The diverse research originating from the use of this model illustrates the power of GEMM approaches to elucidate molecular genetics and therapeutic sensitivity in pediatric cancers (Fig. 1). TH-MYCN recapitulates most major genetic and clinical aspects of high-risk MYCN-amplified disease, and the model has been widely used for a multitude of basic biology and applied therapeutics studies [18,25–46]. Imaging characteristics are quite similar to that of human disease using variety of modalities, including ultrasound, luciferase (in E2F1-Luc/TH-MYCN double transgenic animals), MRI, PET and 131I-MIBG [26,29,44]. Of most relevance, TH-MYCN tumors arise spontaneously and to high penetrance within their native tissue of origin (sympathetic paraspinal, celiac and periadrenal sympathetic ganglia), replicate many major genetic changes of human MYCN-amplified disease [33,39,46], including amplification of the MYCN transgene [32,33], retain native tumor–stromal interactions and vasculature, and progress in a fashion reminiscent of MYCN-amplified primary human tumors, such that murine staging systems developed for TH-MYCN tumors relate very closely to INSS (surgical) staging regimens based on gross pathology and imaging data [26,29,31]. That they are to some extent “addicted” to continuous expression of MYCN is implied by the ability of antisense RNA to MYCN to block the formation and progression of tumors in the model . Micrometastases are present in the model although do not accurately represent the clinical spectrum seen in clinical disease . Although the specific cell of origin for tumors in this model is still undefined, as mentioned above, tumors appear to arise from PHOX2B, TH positive cells localized to hyperproliferative microfoci within periadrenal and paraspinal sympathetic ganglia .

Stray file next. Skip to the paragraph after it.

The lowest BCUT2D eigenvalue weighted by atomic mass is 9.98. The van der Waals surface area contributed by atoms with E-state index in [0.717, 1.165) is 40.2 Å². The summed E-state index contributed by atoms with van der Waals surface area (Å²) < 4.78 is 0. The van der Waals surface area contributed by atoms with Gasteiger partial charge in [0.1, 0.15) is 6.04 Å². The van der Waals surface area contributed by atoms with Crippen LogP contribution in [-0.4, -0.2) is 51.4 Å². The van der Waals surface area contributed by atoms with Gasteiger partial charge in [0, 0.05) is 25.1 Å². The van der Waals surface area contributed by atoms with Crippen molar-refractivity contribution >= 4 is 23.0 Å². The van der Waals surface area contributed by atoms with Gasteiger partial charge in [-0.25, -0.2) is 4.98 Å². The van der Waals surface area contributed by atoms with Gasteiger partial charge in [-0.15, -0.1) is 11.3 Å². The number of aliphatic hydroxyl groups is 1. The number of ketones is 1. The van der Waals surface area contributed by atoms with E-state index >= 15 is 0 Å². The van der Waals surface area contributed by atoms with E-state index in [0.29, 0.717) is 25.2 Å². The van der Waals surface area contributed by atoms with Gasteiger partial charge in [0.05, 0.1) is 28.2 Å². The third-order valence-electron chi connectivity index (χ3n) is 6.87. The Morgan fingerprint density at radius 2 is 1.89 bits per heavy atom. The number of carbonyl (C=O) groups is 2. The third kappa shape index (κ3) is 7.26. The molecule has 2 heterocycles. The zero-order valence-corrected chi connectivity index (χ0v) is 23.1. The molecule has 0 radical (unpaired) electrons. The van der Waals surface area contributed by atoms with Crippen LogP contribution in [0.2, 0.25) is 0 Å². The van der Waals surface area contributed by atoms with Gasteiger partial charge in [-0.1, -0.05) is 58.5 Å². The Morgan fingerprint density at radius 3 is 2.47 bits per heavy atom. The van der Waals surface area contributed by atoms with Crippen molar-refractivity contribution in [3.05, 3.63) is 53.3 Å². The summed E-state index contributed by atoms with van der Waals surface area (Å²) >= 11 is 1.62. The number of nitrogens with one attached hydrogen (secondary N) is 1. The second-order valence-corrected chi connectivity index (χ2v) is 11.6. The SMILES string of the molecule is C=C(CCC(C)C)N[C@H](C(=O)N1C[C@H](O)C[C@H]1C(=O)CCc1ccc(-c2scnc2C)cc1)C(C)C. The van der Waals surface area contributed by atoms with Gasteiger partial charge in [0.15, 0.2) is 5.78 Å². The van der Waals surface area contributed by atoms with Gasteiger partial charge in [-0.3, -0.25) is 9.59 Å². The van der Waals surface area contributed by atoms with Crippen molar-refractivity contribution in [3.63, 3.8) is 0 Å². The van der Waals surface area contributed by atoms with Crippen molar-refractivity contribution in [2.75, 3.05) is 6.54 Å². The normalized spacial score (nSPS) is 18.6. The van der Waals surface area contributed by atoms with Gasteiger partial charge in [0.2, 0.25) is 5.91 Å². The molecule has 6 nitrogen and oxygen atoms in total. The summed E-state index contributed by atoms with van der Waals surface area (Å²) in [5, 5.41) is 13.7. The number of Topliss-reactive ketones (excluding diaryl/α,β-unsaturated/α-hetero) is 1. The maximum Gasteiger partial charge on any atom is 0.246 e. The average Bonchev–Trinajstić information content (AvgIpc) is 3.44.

These lesions express high levels of MYCN, fail to undergo apoptosis in response to NGF withdrawal, and generate tumors characterized by PHOX2B positive neural derivatives with high expression of MYCN protein . Several useful cell lines have been derived from the model . A variety of therapeutic studies have been conducted (discussed below) which collectively reflect therapeutic sensitivity to conventional single-agent chemotherapeutics or combinations commonly in use for treatment of human NB (cyclophosphamide, platinum compounds, adriamycin, VP16, irinotecan, and vincristine), and in some cases, acquisition of therapeutic resistance to these agents [26,29,37]. TH-MYCN is increasingly used for validation of novel small-molecule therapeutics (NDGA, DFMO, TNP470, HDAC, and reversan) either alone or in combination with retrieval chemotherapy regimens [27,30,31,37,43,47–50].